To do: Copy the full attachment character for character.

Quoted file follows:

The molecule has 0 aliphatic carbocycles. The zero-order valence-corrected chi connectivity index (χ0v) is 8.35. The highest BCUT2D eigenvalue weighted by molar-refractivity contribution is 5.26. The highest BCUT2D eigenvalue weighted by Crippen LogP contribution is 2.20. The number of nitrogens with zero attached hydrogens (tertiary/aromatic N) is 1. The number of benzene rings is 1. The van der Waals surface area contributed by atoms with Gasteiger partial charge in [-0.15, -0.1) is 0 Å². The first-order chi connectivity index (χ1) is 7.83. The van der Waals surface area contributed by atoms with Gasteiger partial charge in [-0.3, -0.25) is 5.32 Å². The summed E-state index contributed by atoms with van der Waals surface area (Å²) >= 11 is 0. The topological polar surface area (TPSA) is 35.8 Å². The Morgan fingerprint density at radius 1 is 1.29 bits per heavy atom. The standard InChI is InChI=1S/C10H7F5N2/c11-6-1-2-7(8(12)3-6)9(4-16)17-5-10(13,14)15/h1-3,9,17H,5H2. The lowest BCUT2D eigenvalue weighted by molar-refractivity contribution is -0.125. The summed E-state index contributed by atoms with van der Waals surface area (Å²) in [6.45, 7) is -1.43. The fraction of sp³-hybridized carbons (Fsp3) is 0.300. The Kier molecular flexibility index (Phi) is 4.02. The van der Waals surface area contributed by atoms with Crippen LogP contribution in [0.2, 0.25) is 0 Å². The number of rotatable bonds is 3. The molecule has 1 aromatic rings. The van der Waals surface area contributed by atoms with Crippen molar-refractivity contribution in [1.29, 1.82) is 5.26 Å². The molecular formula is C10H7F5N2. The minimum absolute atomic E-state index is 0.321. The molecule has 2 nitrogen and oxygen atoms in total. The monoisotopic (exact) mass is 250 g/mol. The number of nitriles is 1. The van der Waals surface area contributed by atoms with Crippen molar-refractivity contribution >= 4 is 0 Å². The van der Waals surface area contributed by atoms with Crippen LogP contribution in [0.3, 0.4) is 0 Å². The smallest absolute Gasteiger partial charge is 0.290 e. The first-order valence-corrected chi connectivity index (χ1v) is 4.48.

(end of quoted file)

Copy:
The molecule has 0 aliphatic carbocycles. The zero-order valence-corrected chi connectivity index (χ0v) is 8.35. The highest BCUT2D eigenvalue weighted by molar-refractivity contribution is 5.26. The highest BCUT2D eigenvalue weighted by Crippen LogP contribution is 2.20. The number of nitrogens with zero attached hydrogens (tertiary/aromatic N) is 1. The number of benzene rings is 1. The van der Waals surface area contributed by atoms with Gasteiger partial charge in [-0.15, -0.1) is 0 Å². The first-order chi connectivity index (χ1) is 7.83. The van der Waals surface area contributed by atoms with Gasteiger partial charge in [-0.3, -0.25) is 5.32 Å². The summed E-state index contributed by atoms with van der Waals surface area (Å²) >= 11 is 0. The topological polar surface area (TPSA) is 35.8 Å². The Morgan fingerprint density at radius 1 is 1.29 bits per heavy atom. The standard InChI is InChI=1S/C10H7F5N2/c11-6-1-2-7(8(12)3-6)9(4-16)17-5-10(13,14)15/h1-3,9,17H,5H2. The lowest BCUT2D eigenvalue weighted by molar-refractivity contribution is -0.125. The summed E-state index contributed by atoms with van der Waals surface area (Å²) in [6.45, 7) is -1.43. The fraction of sp³-hybridized carbons (Fsp3) is 0.300. The Kier molecular flexibility index (Phi) is 4.02. The van der Waals surface area contributed by atoms with Crippen LogP contribution in [0.2, 0.25) is 0 Å². The number of rotatable bonds is 3. The molecule has 1 aromatic rings. The van der Waals surface area contributed by atoms with Crippen molar-refractivity contribution in [1.29, 1.82) is 5.26 Å². The molecular formula is C10H7F5N2. The minimum absolute atomic E-state index is 0.321. The molecule has 2 nitrogen and oxygen atoms in total. The monoisotopic (exact) mass is 250 g/mol. The number of nitriles is 1. The van der Waals surface area contributed by atoms with Crippen molar-refractivity contribution >= 4 is 0 Å². The van der Waals surface area contributed by atoms with Crippen LogP contribution in [0.3, 0.4) is 0 Å². The smallest absolute Gasteiger partial charge is 0.290 e. The first-order valence-corrected chi connectivity index (χ1v) is 4.48.